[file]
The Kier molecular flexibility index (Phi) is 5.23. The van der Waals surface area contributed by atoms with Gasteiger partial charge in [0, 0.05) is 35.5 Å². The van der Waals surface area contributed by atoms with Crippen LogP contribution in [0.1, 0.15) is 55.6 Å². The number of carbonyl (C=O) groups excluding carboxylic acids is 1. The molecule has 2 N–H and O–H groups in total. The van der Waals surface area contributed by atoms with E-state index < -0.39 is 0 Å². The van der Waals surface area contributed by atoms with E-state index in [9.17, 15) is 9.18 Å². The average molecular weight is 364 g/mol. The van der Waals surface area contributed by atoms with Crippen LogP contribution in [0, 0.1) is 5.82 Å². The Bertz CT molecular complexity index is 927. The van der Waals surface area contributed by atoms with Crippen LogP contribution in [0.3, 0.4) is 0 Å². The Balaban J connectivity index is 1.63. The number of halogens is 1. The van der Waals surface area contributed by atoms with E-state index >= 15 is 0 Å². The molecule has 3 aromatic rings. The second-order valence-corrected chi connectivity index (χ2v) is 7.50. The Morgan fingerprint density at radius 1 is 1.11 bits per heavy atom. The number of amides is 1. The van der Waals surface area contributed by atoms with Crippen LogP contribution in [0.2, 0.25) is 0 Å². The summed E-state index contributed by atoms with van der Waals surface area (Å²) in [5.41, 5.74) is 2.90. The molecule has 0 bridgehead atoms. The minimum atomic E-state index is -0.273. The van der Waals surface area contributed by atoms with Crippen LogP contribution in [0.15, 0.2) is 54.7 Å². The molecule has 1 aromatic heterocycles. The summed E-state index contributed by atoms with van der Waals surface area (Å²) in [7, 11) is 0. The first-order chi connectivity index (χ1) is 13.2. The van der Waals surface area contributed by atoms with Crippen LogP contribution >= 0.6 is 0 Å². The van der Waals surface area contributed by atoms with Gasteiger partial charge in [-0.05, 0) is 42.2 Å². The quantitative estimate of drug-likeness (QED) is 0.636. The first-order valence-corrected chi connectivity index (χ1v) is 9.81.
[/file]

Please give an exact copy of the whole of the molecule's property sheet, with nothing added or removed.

The Kier molecular flexibility index (Phi) is 5.23. The van der Waals surface area contributed by atoms with Gasteiger partial charge in [0, 0.05) is 35.5 Å². The van der Waals surface area contributed by atoms with Crippen LogP contribution in [0.1, 0.15) is 55.6 Å². The number of carbonyl (C=O) groups excluding carboxylic acids is 1. The molecule has 2 N–H and O–H groups in total. The van der Waals surface area contributed by atoms with E-state index < -0.39 is 0 Å². The van der Waals surface area contributed by atoms with E-state index in [9.17, 15) is 9.18 Å². The average molecular weight is 364 g/mol. The van der Waals surface area contributed by atoms with Crippen LogP contribution in [0, 0.1) is 5.82 Å². The Bertz CT molecular complexity index is 927. The van der Waals surface area contributed by atoms with Crippen LogP contribution in [0.3, 0.4) is 0 Å². The Balaban J connectivity index is 1.63. The number of halogens is 1. The van der Waals surface area contributed by atoms with E-state index >= 15 is 0 Å². The molecule has 3 aromatic rings. The second-order valence-corrected chi connectivity index (χ2v) is 7.50. The Morgan fingerprint density at radius 1 is 1.11 bits per heavy atom. The number of amides is 1. The van der Waals surface area contributed by atoms with Crippen LogP contribution in [0.2, 0.25) is 0 Å². The summed E-state index contributed by atoms with van der Waals surface area (Å²) in [5.41, 5.74) is 2.90. The molecule has 0 bridgehead atoms. The minimum atomic E-state index is -0.273. The van der Waals surface area contributed by atoms with Crippen LogP contribution in [0.15, 0.2) is 54.7 Å². The molecule has 1 aromatic heterocycles. The summed E-state index contributed by atoms with van der Waals surface area (Å²) in [7, 11) is 0. The first-order chi connectivity index (χ1) is 13.2. The van der Waals surface area contributed by atoms with Crippen LogP contribution >= 0.6 is 0 Å². The van der Waals surface area contributed by atoms with Gasteiger partial charge in [-0.05, 0) is 42.2 Å². The quantitative estimate of drug-likeness (QED) is 0.636. The first-order valence-corrected chi connectivity index (χ1v) is 9.81.